Newman in Canterbury

Fr Newman has a new website and blog. Under the link Divine worship you can go through a cool slide show of High Mass at St Mary’s. How blessed we are to have been brought to such a vibrant parish! For Ash Wednesday the place was packed, the liturgy was splendid and the spirit truly penitential. Last evening the church was crowded for Stations of the Cross, Benediction and Confessions. I was in the confessional for an hour and a half solid. Praise God!

Fr. Newman comments here on Catholic liturgy in England as contrasted with Anglican liturgy. While visiting England a while back he went to a dreary modern Catholic mass with the ‘game show’ style of liturgy, then went to Canterbury Cathedral where everything was splendid.

I agree with Fr Newman’s sentiments, but there are a few problems with his analysis. He was comparing cathedral liturgy to parish church liturgy. To be fair, he should have compared the liturgy at the Catholic Westminster Cathedral to Canterbury Cathedral. The comparisons wouldn’t have been so extreme. Likewise, he should have compared the ‘walk in’ experience of his local Catholic parish to the ‘walk in’ experience of the local Anglican parish. I can assure you the horrors he would have found in the typical Anglican parish church would have been just as alarming, and more so.

As a general rule though, Anglicans are better at liturgy than most Catholics. When you walk in from Catholicism it can make you yearn for something better. The problem comes when you have a steady diet of beautiful Anglicanism. I was chaplain at Kings College, Cambridge for two years. There are few places in the world where the architecture, music and history combine in such sublime fusion. I loved it. The only problem is that it was all form and no content. The actual religion that was presented was a watered down form of secular humanism with no backbone. In the end it was like being married to an extremely beautiful, but witless woman.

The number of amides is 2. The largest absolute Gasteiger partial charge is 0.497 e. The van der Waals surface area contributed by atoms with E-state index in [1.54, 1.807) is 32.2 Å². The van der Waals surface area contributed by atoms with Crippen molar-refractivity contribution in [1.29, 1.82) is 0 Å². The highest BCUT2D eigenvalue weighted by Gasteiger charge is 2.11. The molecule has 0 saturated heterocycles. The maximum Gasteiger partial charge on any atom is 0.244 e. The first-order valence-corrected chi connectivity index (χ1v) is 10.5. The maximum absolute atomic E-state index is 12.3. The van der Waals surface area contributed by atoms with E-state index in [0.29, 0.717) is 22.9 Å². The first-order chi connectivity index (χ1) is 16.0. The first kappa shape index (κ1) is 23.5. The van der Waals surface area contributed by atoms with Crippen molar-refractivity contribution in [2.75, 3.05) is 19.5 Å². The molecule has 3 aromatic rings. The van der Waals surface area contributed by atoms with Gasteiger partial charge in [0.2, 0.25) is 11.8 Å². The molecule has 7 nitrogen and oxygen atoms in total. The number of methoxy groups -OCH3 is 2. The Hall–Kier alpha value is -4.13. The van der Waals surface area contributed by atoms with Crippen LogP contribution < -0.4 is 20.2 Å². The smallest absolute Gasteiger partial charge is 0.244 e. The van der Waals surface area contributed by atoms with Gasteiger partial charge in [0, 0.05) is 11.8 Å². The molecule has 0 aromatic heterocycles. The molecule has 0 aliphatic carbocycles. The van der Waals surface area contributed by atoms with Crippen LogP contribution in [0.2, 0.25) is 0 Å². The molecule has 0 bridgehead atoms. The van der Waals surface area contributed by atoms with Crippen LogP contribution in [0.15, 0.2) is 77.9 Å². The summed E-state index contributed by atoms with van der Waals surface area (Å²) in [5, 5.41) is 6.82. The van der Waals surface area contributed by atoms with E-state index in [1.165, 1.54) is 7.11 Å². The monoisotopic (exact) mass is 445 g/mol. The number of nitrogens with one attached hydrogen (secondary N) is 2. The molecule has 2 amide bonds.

I’m reminded of those words by the other Newman (I paraphrase) that he was under no doubt that should Augustine or Athanasius or Irenaeus walk the streets of England looking for Mass on a Sunday Morning he would find himself in a back street, kneeling in a tin hut with Italian and Irish peasants, and not in the fine churches of Anglicanism.

This is not to excuse game show liturgy, only to make the point, with which Fr Newman would agree, that “the habit does not make the monk.” Or, when a snooty Anglican says to me, “Ohhh, we are so Caaatholic here at St Hilda’s…We’re far more Catholic than Fr. McGee down at St Patrick’s…” My reply is to put on my best American drawl and say, “Shucks ma’am, wearing a ten gallon hat don’t make you a Texan.”